While B3 blocks out these aggressors, it locks water and oil in, keeping your skin moisturized against skin breakouts. Vitamin B5 fortifies your skin cells with nutrients that rejuvenate and revive skin cells, stopping aging even before it starts.
3. How to use
B5 and niacinamide (B3) are best used in serums. However, there are specifics with how and with what you combine them for your skincare routine.
If you have retinol in your skincare routine, you surely need B3. On first contact with your skin, retinol causes your skin to flare up. During these days of acclimatization, you can use niacinamide to soothe the flares and avoid worse cases.
On the other hand, B5 usually combines with hydrating ingredients like hyaluronic acid to deliver maximum hydration. And both vitamins are key players with vitamin C. They are antioxidants that work together to protect and improve the appearance of your skin.
Can You Use B5 and Niacinamide Together?
Yes, you can. Niacinamide and B5 combine with hyaluronic acid to make a great treatment for dull, sensitive skin. They are soothing vitamins that also work together to tackle the aging process.
Moreover, B5 and B3 are not light-sensitive vitamins. So, you can use them every day in both your morning and night skincare routines.
Downsides of Using B5 and Niacinamide
Vitamin B is a very stable class of vitamins. You can safely use B5 and niacinamide every day without fear of interaction with the elements.
Additionally, every skin type can benefit from using any of these two vitamins. If you experience skin irritations with any of them, you need to look at the supporting ingredients in the formula.
Is niacinamide better than B5?
As two different vitamins, it does not suggest superiority. These vitamins are both potent forms of vitamin B. Moreover, they are active ingredients found in skincare products.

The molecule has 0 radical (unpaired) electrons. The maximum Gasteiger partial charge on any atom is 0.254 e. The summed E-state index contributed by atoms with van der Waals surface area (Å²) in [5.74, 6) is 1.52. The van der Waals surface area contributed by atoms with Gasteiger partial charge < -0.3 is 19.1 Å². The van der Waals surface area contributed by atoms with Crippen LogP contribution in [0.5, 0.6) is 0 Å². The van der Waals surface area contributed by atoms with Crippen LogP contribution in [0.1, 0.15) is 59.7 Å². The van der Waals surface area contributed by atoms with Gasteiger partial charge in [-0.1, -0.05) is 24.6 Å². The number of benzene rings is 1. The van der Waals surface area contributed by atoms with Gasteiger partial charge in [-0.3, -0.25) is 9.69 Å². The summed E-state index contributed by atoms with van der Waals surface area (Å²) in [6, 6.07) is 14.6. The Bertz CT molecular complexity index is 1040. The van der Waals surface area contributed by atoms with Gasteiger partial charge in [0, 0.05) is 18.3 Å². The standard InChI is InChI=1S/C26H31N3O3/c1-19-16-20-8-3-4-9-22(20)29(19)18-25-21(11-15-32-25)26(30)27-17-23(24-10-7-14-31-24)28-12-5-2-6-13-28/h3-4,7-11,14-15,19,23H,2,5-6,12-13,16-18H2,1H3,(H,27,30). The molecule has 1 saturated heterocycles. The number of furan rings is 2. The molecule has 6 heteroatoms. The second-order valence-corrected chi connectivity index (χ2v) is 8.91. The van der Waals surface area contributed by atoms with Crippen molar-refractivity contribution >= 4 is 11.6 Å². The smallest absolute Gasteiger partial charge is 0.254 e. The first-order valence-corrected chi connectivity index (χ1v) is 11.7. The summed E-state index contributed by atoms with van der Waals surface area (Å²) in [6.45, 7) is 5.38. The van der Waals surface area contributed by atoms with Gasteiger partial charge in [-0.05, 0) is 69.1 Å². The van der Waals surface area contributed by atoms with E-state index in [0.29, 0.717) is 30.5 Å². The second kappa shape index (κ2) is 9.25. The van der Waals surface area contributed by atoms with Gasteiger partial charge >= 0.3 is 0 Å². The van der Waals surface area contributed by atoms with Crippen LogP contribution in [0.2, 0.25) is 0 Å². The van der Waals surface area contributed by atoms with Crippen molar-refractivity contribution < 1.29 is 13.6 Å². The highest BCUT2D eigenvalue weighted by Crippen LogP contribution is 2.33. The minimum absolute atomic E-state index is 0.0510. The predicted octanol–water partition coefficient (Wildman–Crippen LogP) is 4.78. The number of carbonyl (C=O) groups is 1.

Their efficiency depends on the additives in the skincare products. Each vitamin has its benefits and uses. When used accordingly, you will get gratifying results.
Can you apply B5 and niacinamide topically to your skin?
Yes, you can. Skin experts advise that you use these vitamins topically to address skin concerns. Use them twice a day and consistently to treat skin issues.
They work well with every skin type. That is to say, you are least likely to experience any skin irritations as you use them.
What does B5 serum do for your skin?
B5 serum hydrates your skin and protects against water loss that can lead to the formation of fine lines and wrinkles. Also, it provides extra moisture promoting skin elasticity.
It combines with hyaluronic acid in anti-aging serums to keep your skin soft and smooth with an improved texture.
Should you use niacinamide serum?
Yes, you should. Niacinamide serum is good for sensitive and acne-prone skin. It helps to lighten acne scars and discolorations from hyperpigmentation.
In addition, it works well for your anti-aging routine and helps to soothe sensitive skin and its irritations.
There are eight types of vitamin B. Of these eight, only about four have found topical use in skincare. Among them are B5, and niacin (B3) which commonly occurs as niacinamide. And these two are commonly mistaken.
Although they have similarities, there are differences. B5 is a major skin hydrator while B3 is known for its antibacterial and protective properties. However, they are key players in your anti-aging skincare routine.
Additionally, the best approach to a correct skincare routine begins with identifying each compound or product.
In the same vein, you’ll only get the best of B5 and niacinamide when you can tell them apart and use them appropriately.
Finally, daily topical use of these vitamins will result in great skin results. It may take several weeks before you see significant changes. But if you are patient, you’ll be saying hello to better skin days.
Thanks for reading.